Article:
These are some of the most commonly encountered problems or frequently asked questions which we receive from users. They aren’t intended as a substitute for reading the rest of the documentation, especially the usage docs, so please make sure you check those out if your question is not answered here.
Init-style start/stop/restart scripts (e.g. /etc/init.d/apache2 start) sometimes don’t like Fabric’s allocation of a pseudo-tty, which is active by default. In almost all cases, explicitly calling the command in question with pty=False works correctly:
sudo("/etc/init.d/apache2 restart", pty=False)
If you have no need for interactive behavior and run into this problem frequently, you may want to deactivate pty allocation globally by setting env.always_use_pty to False.
While Fabric can be used for many shell-script-like tasks, there’s a slightly unintuitive catch: each run or sudo call has its own distinct shell session. This is required in order for Fabric to reliably figure out, after your command has run, what its standard out/error and return codes were.
Unfortunately, it means that code like the following doesn’t behave as you might assume:
def deploy(): run("cd /path/to/application") run("./update.sh")
If that were a shell script, the second run call would have executed with a current working directory of /path/to/application/ – but because both commands are run in their own distinct session over SSH, it actually tries to execute $HOME/update.sh instead (since your remote home directory is the default working directory).
A simple workaround is to make use of shell logic operations such as &&, which link multiple expressions together (provided the left hand side executed without error) like so:
def deploy(): run("cd /path/to/application && ./update.sh")
Fabric provides a convenient shortcut for this specific use case, in fact: cd.
You might also get away with an absolute path and skip directory changing altogether:
def deploy(): run("/path/to/application/update.sh")
However, this requires that the command in question makes no assumptions about your current working directory!
This message is typically generated by programs such as biff or mesg lurking within your remote user’s .profile or .bashrc files (or any other such files, including system-wide ones.) Fabric’s default mode of operation involves executing the Bash shell in “login mode”, which causes these files to be executed.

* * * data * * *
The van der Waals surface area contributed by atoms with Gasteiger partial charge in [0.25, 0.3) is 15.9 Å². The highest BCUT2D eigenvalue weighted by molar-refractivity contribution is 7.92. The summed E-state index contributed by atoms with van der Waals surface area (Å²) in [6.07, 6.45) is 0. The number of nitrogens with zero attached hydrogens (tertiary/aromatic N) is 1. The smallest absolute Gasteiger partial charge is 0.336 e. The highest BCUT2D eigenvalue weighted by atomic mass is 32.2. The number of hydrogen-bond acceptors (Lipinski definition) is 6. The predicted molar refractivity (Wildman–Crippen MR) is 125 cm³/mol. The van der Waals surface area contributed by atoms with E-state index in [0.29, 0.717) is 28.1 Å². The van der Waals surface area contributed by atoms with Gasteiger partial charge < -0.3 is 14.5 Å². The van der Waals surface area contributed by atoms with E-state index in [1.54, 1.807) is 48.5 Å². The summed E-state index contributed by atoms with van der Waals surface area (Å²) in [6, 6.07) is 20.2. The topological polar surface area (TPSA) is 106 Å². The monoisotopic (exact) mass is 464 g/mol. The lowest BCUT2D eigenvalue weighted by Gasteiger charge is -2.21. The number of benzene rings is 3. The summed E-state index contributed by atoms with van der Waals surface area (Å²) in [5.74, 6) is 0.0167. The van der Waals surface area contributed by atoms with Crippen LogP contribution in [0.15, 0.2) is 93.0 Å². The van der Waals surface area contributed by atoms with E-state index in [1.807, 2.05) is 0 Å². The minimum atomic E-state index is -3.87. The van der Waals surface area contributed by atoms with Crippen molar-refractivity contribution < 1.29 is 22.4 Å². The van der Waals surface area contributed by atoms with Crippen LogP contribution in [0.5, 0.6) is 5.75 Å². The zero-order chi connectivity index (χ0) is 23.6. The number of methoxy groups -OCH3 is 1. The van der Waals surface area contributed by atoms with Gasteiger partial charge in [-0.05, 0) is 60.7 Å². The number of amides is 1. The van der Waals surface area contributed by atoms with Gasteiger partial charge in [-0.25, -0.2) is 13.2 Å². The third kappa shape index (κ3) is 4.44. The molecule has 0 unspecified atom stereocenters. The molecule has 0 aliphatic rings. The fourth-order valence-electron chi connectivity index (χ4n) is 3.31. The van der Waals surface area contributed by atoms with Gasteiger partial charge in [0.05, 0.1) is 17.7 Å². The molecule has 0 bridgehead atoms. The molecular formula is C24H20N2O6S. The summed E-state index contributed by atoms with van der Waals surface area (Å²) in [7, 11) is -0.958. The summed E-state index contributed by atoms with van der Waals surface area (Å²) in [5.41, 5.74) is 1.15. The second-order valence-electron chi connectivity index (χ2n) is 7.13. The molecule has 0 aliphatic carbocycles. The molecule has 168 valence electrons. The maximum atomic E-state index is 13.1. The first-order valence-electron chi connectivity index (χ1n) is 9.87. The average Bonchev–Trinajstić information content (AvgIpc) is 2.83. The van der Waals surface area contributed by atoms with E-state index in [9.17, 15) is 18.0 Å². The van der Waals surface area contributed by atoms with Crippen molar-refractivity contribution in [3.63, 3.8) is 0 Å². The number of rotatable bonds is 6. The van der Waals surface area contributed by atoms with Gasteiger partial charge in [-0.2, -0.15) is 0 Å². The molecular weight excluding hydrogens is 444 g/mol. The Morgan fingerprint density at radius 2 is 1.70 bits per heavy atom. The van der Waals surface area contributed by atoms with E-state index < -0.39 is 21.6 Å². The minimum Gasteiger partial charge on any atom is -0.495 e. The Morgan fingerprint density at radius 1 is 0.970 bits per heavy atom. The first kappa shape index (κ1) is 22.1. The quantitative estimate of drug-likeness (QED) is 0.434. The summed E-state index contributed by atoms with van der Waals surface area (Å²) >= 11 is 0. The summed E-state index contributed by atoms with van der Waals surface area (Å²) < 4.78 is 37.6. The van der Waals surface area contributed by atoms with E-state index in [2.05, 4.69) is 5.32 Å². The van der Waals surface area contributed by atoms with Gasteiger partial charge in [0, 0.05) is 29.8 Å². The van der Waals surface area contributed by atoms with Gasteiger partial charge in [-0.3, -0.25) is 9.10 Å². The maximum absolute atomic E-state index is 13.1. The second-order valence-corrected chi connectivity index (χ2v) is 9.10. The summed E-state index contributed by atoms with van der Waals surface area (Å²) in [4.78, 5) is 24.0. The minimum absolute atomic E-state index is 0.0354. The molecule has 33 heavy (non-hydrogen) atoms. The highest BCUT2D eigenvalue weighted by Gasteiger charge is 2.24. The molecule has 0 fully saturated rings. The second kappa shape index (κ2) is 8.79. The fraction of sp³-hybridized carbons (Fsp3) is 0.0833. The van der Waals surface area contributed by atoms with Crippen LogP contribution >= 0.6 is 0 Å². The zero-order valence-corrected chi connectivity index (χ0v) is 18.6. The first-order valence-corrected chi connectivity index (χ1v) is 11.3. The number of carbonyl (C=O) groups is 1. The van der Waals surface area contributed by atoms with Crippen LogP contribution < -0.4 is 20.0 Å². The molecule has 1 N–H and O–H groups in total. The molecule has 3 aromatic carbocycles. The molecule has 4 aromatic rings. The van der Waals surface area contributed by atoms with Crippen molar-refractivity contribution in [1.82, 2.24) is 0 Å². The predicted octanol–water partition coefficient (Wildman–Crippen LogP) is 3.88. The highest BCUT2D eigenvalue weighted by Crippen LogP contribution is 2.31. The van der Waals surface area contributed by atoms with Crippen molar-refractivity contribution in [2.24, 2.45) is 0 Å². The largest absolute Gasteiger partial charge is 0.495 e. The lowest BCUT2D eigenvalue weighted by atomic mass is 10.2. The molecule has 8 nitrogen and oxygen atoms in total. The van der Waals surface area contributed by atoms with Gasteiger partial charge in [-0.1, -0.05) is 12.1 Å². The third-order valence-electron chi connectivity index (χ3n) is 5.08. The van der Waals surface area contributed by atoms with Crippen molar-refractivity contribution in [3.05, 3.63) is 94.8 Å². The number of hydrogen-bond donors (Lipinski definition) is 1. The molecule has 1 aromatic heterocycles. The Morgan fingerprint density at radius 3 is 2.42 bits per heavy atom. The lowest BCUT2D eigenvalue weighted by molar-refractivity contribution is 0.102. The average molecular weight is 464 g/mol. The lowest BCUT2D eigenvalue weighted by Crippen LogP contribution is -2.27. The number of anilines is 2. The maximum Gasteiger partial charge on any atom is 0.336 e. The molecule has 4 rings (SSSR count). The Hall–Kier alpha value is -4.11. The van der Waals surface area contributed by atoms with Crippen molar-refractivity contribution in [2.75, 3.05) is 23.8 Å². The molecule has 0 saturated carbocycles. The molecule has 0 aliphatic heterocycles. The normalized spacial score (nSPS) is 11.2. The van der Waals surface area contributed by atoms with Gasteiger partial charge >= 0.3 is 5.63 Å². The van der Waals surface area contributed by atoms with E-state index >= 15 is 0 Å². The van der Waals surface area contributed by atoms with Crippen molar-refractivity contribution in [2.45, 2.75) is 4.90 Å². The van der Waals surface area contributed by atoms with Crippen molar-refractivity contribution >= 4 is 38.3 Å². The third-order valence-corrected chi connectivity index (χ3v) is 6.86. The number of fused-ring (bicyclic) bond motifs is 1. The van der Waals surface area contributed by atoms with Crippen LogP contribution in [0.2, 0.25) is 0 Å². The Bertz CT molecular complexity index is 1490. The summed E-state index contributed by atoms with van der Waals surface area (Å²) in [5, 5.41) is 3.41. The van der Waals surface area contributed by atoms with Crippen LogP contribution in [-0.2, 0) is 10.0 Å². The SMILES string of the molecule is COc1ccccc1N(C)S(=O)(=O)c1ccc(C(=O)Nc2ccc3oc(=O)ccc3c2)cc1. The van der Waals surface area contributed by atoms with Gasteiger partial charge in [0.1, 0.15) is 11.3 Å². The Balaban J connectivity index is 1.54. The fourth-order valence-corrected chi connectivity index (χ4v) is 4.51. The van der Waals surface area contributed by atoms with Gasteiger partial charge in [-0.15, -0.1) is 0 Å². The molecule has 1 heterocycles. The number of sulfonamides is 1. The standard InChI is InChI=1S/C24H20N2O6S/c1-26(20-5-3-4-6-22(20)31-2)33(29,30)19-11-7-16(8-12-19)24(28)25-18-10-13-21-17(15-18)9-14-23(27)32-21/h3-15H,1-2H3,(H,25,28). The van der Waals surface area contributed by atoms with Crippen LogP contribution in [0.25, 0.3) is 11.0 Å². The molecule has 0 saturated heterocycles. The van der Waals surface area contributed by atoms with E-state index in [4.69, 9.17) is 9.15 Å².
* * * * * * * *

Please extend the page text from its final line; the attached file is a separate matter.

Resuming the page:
Because Fabric also doesn’t bother asking the remote end for a tty by default (as it’s not usually necessary) programs fired within your startup files, which expect a tty to be present, will complain – and thus, stderr output about “stdin is not a tty” or similar.
There are multiple ways to deal with this problem:
Because Fabric executes a shell on the remote end for each invocation of run or sudo (see also), backgrounding a process via the shell will not work as expected. Backgrounded processes may still prevent the calling shell from exiting until they stop running, and this in turn prevents Fabric from continuing on with its own execution.
The key to fixing this is to ensure that your process’ standard pipes are all disassociated from the calling shell, which may be done in a number of ways:
Use a pre-existing daemonization technique if one exists for the program at hand – for example, calling an init script instead of directly invoking a server binary.
Run the program under nohup and redirect stdin, stdout and stderr to /dev/null (or to your file of choice, if you need the output later):
run("nohup yes >& /dev/null < /dev/null &")
(yes is simply an example of a program that may run for a long time or forever; >&, < and & are Bash syntax for pipe redirection and backgrounding, respectively – see your shell’s man page for details.)
Use tmux, screen or dtach to fully detach the process from the running shell; these tools have the benefit of allowing you to reattach to the process later on if needed (among many other such benefits).
While Fabric is written with bash in mind, it’s not an absolute requirement. Simply change env.shell to call your desired shell, and include an argument similar to bash‘s -c argument, which allows us to build shell commands of the form:
/bin/bash -l -c "<command string here>"
where /bin/bash -l -c is the default value of env.shell.
The -l argument specifies a login shell and is not absolutely required, merely convenient in many situations. Some shells lack the option entirely and it may be safely omitted in such cases.
A relatively safe baseline is to call /bin/sh, which may call the original sh binary, or (on some systems) csh, and give it the -c argument, like so:
from fabric.api import env env.shell = "/bin/sh -c"
This has been shown to work on FreeBSD and may work on other systems as well.
Due to a bug of sorts in our SSH layer, it’s not currently possible for Fabric to always accurately detect the type of authentication needed. We have to try and guess whether we’re being asked for a private key passphrase or a remote server password, and in some cases our guess ends up being wrong.
The most common such situation is where you, the local user, appear to have an SSH keychain agent running, but the remote server is not able to honor your SSH key, e.g. you haven’t yet transferred the public key over or are using an incorrect username. In this situation, Fabric will prompt you with “Please enter passphrase for private key”, but the text you enter is actually being sent to the remote end’s password authentication.
We hope to address this in future releases by modifying a fork of the aforementioned SSH library.
Currently, no, it’s not – the present version of Fabric relies heavily on shared state in order to keep the codebase simple. However, there are definite plans to update its internals so that Fabric may be either threaded or otherwise parallelized so your tasks can run on multiple servers concurrently.